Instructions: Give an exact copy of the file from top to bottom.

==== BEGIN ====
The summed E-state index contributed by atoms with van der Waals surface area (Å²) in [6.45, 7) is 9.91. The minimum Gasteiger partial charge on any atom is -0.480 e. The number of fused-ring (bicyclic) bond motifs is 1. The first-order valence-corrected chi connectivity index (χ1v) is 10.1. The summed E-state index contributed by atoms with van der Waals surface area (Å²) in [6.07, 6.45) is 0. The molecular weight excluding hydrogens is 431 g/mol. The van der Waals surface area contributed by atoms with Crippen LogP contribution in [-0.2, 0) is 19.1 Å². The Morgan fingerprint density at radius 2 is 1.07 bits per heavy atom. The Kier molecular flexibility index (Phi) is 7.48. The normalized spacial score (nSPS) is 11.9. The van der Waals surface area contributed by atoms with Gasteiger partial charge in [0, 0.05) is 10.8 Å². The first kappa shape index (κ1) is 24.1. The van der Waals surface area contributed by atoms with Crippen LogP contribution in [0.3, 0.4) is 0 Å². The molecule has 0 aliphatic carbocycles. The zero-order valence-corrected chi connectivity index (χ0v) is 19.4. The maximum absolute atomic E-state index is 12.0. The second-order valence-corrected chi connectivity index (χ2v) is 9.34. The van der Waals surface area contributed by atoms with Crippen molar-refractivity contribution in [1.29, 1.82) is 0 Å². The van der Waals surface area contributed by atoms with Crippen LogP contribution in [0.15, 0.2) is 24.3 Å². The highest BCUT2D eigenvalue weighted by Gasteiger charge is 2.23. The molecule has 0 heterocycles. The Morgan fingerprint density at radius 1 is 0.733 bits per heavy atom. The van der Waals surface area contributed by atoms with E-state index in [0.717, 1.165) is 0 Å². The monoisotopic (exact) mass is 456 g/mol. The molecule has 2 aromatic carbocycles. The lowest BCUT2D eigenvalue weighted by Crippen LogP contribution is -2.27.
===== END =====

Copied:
The summed E-state index contributed by atoms with van der Waals surface area (Å²) in [6.45, 7) is 9.91. The minimum Gasteiger partial charge on any atom is -0.480 e. The number of fused-ring (bicyclic) bond motifs is 1. The first-order valence-corrected chi connectivity index (χ1v) is 10.1. The summed E-state index contributed by atoms with van der Waals surface area (Å²) in [6.07, 6.45) is 0. The molecular weight excluding hydrogens is 431 g/mol. The van der Waals surface area contributed by atoms with Crippen LogP contribution in [-0.2, 0) is 19.1 Å². The Morgan fingerprint density at radius 2 is 1.07 bits per heavy atom. The Kier molecular flexibility index (Phi) is 7.48. The normalized spacial score (nSPS) is 11.9. The van der Waals surface area contributed by atoms with Gasteiger partial charge in [0, 0.05) is 10.8 Å². The first kappa shape index (κ1) is 24.1. The van der Waals surface area contributed by atoms with Crippen LogP contribution in [0.3, 0.4) is 0 Å². The molecule has 0 aliphatic carbocycles. The zero-order valence-corrected chi connectivity index (χ0v) is 19.4. The maximum absolute atomic E-state index is 12.0. The second-order valence-corrected chi connectivity index (χ2v) is 9.34. The van der Waals surface area contributed by atoms with Crippen molar-refractivity contribution in [1.29, 1.82) is 0 Å². The van der Waals surface area contributed by atoms with Crippen LogP contribution in [0.15, 0.2) is 24.3 Å². The highest BCUT2D eigenvalue weighted by Gasteiger charge is 2.23. The molecule has 0 heterocycles. The Morgan fingerprint density at radius 1 is 0.733 bits per heavy atom. The van der Waals surface area contributed by atoms with E-state index in [0.717, 1.165) is 0 Å². The monoisotopic (exact) mass is 456 g/mol. The molecule has 2 aromatic carbocycles. The lowest BCUT2D eigenvalue weighted by Crippen LogP contribution is -2.27.